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I was thinking about this today when it came out of my mouth with my step kids. The two girls have birthdays right next to each other and when the first birthday comes, the second kiddo is always sure to say things like “are you going to remember pizza for MY birthday TOO?” or “ Daddy, don’t forget when MY Birthday comes I want the PURPLE dinosaur” etc.

The second child will even try to wrangle the attention of the party goers and take control of the scene. Here is when I say. “Hey, don’t steel your sister’s thunder. Your birthday is right around the corner and that day will be all about you. Let her have THIS day!”

This behavior is a classic power/attention struggle. I see it play out at my Institute with my students and my Instructors, on social media, as well as in the Massage Therapy Profession. I see it in myself too. This is actually one of my great lessons still to learn. As a child, I would literally stand up in front of the television and act out and sing the entire Gilligan’s Island theme song while the family yelled at me to move out of the way. As you can see, I want you the reader’s attention RIGHT NOW, and that is probably why I am I writing this blog.

WHY does one feel the need to be sarcastic, make passive aggressive remarks or step on someone else’s toes for their own immediate ego gratification? What is it about needing attention that leads us to unsavory and selfish behavior?

These moments can play out in group settings in some of the following ways:

  • Interrupting to tell the punch line, or the ending of a movie, or sharing the information that someone else is clearly supposed to be delivering.
  • Making snarky or sarcastic remarks that you think are funny and cleaver, but are actually hurtful. These remarks are usually subtle enough that you get away with it. Kind of like passing gas while walking.
  • Trying to make a group laugh at the expense of the leader, and/or derailing the leader’s train of thought.
  • One upping in any way. Name dropping. Monopolizing a mentors time when there are others that may be shy to ask questions. Asking questions when REALLY what you want to do is prove that you know something.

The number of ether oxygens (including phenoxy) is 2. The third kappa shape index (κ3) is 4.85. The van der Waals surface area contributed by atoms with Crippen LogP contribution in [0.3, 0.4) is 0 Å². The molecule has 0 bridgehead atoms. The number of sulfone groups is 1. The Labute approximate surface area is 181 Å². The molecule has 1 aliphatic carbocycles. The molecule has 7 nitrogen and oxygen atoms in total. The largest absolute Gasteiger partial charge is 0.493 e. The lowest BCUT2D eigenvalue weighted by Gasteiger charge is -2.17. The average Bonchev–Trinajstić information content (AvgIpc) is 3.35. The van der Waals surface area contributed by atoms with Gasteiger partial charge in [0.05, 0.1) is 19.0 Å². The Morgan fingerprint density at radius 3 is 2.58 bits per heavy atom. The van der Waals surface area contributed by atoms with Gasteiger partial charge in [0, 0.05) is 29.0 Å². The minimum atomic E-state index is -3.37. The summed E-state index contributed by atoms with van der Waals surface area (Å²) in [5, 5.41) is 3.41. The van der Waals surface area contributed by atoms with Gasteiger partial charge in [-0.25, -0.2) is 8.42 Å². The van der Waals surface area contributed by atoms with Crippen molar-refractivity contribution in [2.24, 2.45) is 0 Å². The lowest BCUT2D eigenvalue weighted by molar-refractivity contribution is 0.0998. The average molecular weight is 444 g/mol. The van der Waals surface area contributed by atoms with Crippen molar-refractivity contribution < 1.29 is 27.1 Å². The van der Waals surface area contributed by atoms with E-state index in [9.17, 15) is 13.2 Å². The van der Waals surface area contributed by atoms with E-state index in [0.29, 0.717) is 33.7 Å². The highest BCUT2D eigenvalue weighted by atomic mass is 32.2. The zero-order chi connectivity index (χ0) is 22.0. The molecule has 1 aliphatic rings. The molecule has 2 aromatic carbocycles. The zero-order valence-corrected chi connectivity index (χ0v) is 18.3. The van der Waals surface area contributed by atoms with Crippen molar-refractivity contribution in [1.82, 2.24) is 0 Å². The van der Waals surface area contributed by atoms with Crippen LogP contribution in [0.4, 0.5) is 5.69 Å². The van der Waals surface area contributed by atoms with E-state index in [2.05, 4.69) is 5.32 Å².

• Just being a total jerk. Amazing how many people get away with this on Facebook every day with people they should treat with common courtesy and respect.

The very basic practice of mindfulness and being aware of how you respond, (or better yet noticing how you WANT to respond prior to responding) in a group or team setting will help you uncover why you feel the need to grab some power from the moment. It is okay to grab some power from the moment, but it’s not okay to do that in such a way that is hurtful or demeaning to others. This negative expression of power tripping, however subtly done, happens a lot and serves no one.

I don’t claim to know what motivates anyone other than myself. I want to feel important. I want to feel special. I want to feel like my contribution matters. I want to feel love and appreciation. I’m guessing this, at the bottom of the barrel, is what motivates most of us to vie for some type of recognition.

Noticing this behavior in others, and being annoyed by it, I’m going to turn my attention to where I can create change. I’m going to look at me. I’m going to breathe, watch my thoughts, and when I’m having an especially MINDFUL moment, bite my tongue when I want to add something to the conversation that really does NOT help, can hurt, and only serves to bring attention to myself.

In a world where no one is free from dysfunction, all we can do is try.

On a walk one day in the jungle several years ago, one of my beloved students shared this quote with me: “Before you speak, ask yourself: is it kind, is it necessary, is it true, does it improve on the silence?” – Sai Baba

May we all take this brilliant advice to heart, shower love and attention on ourselves and those around us so all may feel satisfied and filled up enough to enjoy a moment of just being in the silence, or letting someone else be in the spotlight sharing without our input.

Jill Kristin Berkana

Jill Berkana LMT Founder/Director Berkana Institute of Massage Therapy and Bodywork Passionista